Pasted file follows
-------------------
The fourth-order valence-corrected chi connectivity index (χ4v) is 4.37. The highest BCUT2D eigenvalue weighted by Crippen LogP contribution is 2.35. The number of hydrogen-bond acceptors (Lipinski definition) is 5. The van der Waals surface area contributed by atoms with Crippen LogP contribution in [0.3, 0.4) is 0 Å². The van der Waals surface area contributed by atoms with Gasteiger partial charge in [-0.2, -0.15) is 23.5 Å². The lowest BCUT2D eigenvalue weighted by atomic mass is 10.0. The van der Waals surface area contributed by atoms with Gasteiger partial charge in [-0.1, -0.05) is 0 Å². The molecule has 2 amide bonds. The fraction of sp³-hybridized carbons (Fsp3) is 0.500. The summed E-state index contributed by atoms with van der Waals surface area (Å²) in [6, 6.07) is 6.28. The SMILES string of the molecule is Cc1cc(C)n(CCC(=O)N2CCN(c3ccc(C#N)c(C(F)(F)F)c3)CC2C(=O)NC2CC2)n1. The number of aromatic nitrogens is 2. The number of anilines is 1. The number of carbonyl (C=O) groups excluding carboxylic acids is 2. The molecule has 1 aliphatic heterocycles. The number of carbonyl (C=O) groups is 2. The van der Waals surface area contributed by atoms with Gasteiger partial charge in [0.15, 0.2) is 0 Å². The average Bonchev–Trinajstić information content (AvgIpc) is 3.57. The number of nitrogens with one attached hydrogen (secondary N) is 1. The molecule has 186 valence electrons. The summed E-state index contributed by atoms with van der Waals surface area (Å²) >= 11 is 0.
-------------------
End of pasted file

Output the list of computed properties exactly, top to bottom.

The fourth-order valence-corrected chi connectivity index (χ4v) is 4.37. The highest BCUT2D eigenvalue weighted by Crippen LogP contribution is 2.35. The number of hydrogen-bond acceptors (Lipinski definition) is 5. The van der Waals surface area contributed by atoms with Crippen LogP contribution in [0.3, 0.4) is 0 Å². The van der Waals surface area contributed by atoms with Gasteiger partial charge in [-0.2, -0.15) is 23.5 Å². The lowest BCUT2D eigenvalue weighted by atomic mass is 10.0. The van der Waals surface area contributed by atoms with Gasteiger partial charge in [-0.1, -0.05) is 0 Å². The molecule has 2 amide bonds. The fraction of sp³-hybridized carbons (Fsp3) is 0.500. The summed E-state index contributed by atoms with van der Waals surface area (Å²) in [6, 6.07) is 6.28. The SMILES string of the molecule is Cc1cc(C)n(CCC(=O)N2CCN(c3ccc(C#N)c(C(F)(F)F)c3)CC2C(=O)NC2CC2)n1. The number of aromatic nitrogens is 2. The number of anilines is 1. The number of carbonyl (C=O) groups excluding carboxylic acids is 2. The molecule has 1 aliphatic heterocycles. The number of carbonyl (C=O) groups is 2. The van der Waals surface area contributed by atoms with Gasteiger partial charge in [0.15, 0.2) is 0 Å². The average Bonchev–Trinajstić information content (AvgIpc) is 3.57. The number of nitrogens with one attached hydrogen (secondary N) is 1. The molecule has 186 valence electrons. The summed E-state index contributed by atoms with van der Waals surface area (Å²) >= 11 is 0.